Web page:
We've chosen to make the Reply Rating fully "redeemable", rather than allowing a single mistake to permanently scar a member's profile. We feel that this is a much fairer and more realistic approach, with the emphasis on encouraging prompt replies, rather than just punishing non-replies.
Find out more: REPLY RATING
Our members occasionally suggest that a rating system would help them choose between candidates.
While ratings can be useful for some sites, they can also be very damaging in others. We have carefully considered introducing a ratings system, but have decided against it because we feel that it could have a negative impact on many of our members, which would be completely unwarranted.
• Subjectivity: Choosing a House Sitter is an incredibly subjective task, involving a mix of characteristics, experience and "chemistry". All homeowners have different standards, expectations and personalities. While one homeowner might think ‘0 stars’ another might think ‘5 stars’ about the same experience.
• Love: This site and the community of people involved are characterised by generosity, responsibility and respect. We value this and work very hard to affirm and maintain it. We feel that a ratings system has too many potential negatives for some members that would undermine the wonderful spirit of the site for no real benefit.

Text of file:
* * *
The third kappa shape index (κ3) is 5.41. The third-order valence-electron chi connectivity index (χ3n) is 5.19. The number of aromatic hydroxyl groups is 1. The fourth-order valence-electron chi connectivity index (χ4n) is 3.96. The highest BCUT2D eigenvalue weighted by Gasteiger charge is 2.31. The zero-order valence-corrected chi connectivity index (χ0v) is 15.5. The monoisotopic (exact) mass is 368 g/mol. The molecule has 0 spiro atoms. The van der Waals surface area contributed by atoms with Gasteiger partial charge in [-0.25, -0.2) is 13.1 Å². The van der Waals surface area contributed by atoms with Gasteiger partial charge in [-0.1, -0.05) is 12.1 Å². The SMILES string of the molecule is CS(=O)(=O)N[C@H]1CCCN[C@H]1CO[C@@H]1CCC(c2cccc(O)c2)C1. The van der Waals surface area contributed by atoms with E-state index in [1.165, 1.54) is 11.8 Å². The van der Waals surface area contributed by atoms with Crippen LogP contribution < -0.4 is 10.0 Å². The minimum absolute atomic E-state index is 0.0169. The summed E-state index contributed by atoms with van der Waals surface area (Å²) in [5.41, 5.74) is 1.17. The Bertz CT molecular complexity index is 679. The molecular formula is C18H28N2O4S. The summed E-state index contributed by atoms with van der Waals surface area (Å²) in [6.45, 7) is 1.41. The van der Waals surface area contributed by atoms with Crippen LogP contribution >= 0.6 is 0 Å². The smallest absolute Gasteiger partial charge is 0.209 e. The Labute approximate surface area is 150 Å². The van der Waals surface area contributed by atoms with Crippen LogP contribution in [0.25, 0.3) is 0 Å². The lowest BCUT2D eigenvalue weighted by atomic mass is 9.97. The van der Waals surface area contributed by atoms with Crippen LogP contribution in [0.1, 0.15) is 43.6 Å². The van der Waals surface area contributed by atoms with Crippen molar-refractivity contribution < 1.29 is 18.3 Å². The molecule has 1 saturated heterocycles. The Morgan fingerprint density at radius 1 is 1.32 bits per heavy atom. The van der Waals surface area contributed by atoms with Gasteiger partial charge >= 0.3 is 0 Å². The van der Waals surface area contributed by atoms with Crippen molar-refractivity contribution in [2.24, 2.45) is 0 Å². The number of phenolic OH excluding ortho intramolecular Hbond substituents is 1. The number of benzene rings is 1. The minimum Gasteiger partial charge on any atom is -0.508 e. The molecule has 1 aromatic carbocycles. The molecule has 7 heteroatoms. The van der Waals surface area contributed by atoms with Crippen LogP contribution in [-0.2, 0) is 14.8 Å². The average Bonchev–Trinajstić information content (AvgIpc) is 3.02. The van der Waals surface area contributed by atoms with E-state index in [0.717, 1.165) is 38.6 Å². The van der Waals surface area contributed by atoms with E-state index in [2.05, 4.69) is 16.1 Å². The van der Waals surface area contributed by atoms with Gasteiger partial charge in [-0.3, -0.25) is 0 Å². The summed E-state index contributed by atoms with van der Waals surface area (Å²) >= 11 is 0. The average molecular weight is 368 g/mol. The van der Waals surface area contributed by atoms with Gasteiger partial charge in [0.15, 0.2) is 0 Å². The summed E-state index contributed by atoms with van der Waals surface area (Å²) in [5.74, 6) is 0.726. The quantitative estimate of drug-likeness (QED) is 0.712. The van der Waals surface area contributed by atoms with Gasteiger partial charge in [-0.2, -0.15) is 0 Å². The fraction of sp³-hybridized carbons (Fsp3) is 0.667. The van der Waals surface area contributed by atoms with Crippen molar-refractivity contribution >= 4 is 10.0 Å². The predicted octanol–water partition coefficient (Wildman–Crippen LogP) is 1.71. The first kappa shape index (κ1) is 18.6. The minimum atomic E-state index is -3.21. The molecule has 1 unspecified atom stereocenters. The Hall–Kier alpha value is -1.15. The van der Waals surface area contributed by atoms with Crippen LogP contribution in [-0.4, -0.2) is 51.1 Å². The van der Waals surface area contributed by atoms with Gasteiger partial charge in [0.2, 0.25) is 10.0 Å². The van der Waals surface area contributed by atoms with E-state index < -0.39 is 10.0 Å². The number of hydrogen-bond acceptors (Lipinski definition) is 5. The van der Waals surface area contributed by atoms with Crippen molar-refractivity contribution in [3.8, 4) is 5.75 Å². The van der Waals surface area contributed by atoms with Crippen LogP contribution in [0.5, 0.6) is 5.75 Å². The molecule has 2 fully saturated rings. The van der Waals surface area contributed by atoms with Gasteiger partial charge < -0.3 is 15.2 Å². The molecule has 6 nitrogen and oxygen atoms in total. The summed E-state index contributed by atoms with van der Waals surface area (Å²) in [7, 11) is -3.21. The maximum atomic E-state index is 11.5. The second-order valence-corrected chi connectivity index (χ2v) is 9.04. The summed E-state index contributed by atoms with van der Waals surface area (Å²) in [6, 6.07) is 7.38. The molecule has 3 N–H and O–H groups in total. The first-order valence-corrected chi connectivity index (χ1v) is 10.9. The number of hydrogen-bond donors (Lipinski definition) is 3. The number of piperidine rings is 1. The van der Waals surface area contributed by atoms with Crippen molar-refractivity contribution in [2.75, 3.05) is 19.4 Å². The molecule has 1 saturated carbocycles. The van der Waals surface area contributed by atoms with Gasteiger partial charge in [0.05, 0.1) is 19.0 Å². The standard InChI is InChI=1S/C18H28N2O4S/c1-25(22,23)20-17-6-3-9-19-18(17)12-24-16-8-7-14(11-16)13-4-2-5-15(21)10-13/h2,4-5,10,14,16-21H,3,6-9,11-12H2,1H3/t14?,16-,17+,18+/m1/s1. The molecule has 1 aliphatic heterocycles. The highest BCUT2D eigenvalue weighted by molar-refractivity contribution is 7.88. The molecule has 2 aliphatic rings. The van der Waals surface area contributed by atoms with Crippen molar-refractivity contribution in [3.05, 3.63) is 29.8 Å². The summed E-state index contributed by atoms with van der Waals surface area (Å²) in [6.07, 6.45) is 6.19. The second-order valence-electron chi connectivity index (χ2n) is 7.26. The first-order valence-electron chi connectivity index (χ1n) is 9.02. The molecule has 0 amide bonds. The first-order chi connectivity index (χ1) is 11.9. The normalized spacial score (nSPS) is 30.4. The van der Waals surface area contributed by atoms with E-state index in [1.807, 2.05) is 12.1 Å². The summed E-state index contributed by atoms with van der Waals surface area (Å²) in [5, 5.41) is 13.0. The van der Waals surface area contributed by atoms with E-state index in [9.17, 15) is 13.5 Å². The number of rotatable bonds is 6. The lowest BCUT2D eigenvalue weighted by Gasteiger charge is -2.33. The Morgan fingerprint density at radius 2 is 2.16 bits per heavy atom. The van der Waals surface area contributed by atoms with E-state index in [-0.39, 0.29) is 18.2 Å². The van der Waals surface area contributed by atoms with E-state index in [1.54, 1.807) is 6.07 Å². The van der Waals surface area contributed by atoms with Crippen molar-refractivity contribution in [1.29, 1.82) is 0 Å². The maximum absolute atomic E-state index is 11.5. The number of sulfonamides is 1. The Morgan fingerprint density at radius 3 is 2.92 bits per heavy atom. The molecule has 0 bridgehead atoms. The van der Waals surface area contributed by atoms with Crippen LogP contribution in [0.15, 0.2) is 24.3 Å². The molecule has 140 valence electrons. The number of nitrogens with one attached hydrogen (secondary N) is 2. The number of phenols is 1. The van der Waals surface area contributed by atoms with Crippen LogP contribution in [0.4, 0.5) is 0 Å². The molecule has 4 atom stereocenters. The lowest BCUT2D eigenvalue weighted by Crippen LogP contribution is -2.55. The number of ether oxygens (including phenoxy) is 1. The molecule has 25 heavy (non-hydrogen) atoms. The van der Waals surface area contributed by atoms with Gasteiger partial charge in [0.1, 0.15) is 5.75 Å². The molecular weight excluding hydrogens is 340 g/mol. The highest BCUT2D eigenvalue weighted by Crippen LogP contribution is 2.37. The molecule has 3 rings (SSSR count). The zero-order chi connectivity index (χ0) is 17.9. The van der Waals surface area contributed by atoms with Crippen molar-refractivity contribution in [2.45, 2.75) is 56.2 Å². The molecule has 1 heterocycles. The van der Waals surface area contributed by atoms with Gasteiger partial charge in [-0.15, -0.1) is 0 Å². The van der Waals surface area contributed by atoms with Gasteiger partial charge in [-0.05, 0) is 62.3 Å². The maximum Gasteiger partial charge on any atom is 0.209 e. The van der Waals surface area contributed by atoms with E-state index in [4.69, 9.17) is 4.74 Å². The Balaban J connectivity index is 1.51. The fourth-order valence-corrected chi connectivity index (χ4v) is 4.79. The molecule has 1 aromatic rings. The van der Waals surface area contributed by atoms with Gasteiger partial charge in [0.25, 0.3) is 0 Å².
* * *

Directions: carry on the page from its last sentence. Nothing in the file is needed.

• Unreasonable criticism: It only takes one negative comment to destroy a House Sitter’s chances of getting any further sits. A house sitter could be trying their best, but if they don’t have detailed instructions they might disappoint an owner without meaning to. A rating would unfairly punish a sitter in this instance.
• Quality: It is genuinely hard to find a ‘bad’ House Sitter or Homeowner. The overwhelming majority of the tens of thousands of sits that happen every year are fantastic exchanges that are wonderfully satisfying for all parties.
• Confidence: There are many things that help build confidence in a House Sitter, which we believe are actually more helpful than a rating. These include references, referees, endorsements, number of completed sits and personal history. And don’t underestimate the importance for homeowners to take time to talk with a potential sitter. This is a great way to have confidence in what the sitter can provide.